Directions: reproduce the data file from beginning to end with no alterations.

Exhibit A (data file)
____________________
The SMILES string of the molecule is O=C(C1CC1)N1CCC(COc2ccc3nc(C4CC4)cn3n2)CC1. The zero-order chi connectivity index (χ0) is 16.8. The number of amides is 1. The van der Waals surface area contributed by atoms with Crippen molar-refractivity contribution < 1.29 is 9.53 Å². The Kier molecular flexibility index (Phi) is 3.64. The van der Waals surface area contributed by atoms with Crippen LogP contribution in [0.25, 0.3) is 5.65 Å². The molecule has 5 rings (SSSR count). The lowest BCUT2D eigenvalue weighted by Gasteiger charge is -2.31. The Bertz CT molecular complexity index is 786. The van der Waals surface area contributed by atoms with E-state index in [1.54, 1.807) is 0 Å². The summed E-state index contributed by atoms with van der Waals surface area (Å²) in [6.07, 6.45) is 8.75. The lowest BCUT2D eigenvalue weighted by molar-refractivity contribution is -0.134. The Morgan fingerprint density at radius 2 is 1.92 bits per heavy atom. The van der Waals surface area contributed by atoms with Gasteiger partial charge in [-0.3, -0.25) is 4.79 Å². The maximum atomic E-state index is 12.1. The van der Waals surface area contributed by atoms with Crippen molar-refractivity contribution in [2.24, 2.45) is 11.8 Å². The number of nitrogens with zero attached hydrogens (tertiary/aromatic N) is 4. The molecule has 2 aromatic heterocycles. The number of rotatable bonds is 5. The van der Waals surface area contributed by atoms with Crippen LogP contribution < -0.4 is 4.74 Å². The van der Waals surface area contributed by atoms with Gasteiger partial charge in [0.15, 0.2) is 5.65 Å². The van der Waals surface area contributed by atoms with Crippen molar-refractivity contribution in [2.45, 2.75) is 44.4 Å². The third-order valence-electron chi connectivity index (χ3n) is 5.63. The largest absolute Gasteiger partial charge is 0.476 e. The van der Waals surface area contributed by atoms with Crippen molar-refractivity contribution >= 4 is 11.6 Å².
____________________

The SMILES string of the molecule is O=C(C1CC1)N1CCC(COc2ccc3nc(C4CC4)cn3n2)CC1. The zero-order chi connectivity index (χ0) is 16.8. The number of amides is 1. The van der Waals surface area contributed by atoms with Crippen molar-refractivity contribution < 1.29 is 9.53 Å². The Kier molecular flexibility index (Phi) is 3.64. The van der Waals surface area contributed by atoms with Crippen LogP contribution in [0.25, 0.3) is 5.65 Å². The molecule has 5 rings (SSSR count). The lowest BCUT2D eigenvalue weighted by Gasteiger charge is -2.31. The Bertz CT molecular complexity index is 786. The van der Waals surface area contributed by atoms with E-state index in [1.54, 1.807) is 0 Å². The summed E-state index contributed by atoms with van der Waals surface area (Å²) in [6.07, 6.45) is 8.75. The lowest BCUT2D eigenvalue weighted by molar-refractivity contribution is -0.134. The Morgan fingerprint density at radius 2 is 1.92 bits per heavy atom. The van der Waals surface area contributed by atoms with Gasteiger partial charge in [-0.3, -0.25) is 4.79 Å². The maximum atomic E-state index is 12.1. The van der Waals surface area contributed by atoms with Crippen molar-refractivity contribution in [2.24, 2.45) is 11.8 Å². The number of nitrogens with zero attached hydrogens (tertiary/aromatic N) is 4. The molecule has 2 aromatic heterocycles. The number of rotatable bonds is 5. The van der Waals surface area contributed by atoms with Crippen LogP contribution < -0.4 is 4.74 Å². The van der Waals surface area contributed by atoms with Gasteiger partial charge in [0.15, 0.2) is 5.65 Å². The van der Waals surface area contributed by atoms with Crippen molar-refractivity contribution in [2.45, 2.75) is 44.4 Å². The third-order valence-electron chi connectivity index (χ3n) is 5.63. The largest absolute Gasteiger partial charge is 0.476 e. The van der Waals surface area contributed by atoms with Crippen molar-refractivity contribution >= 4 is 11.6 Å².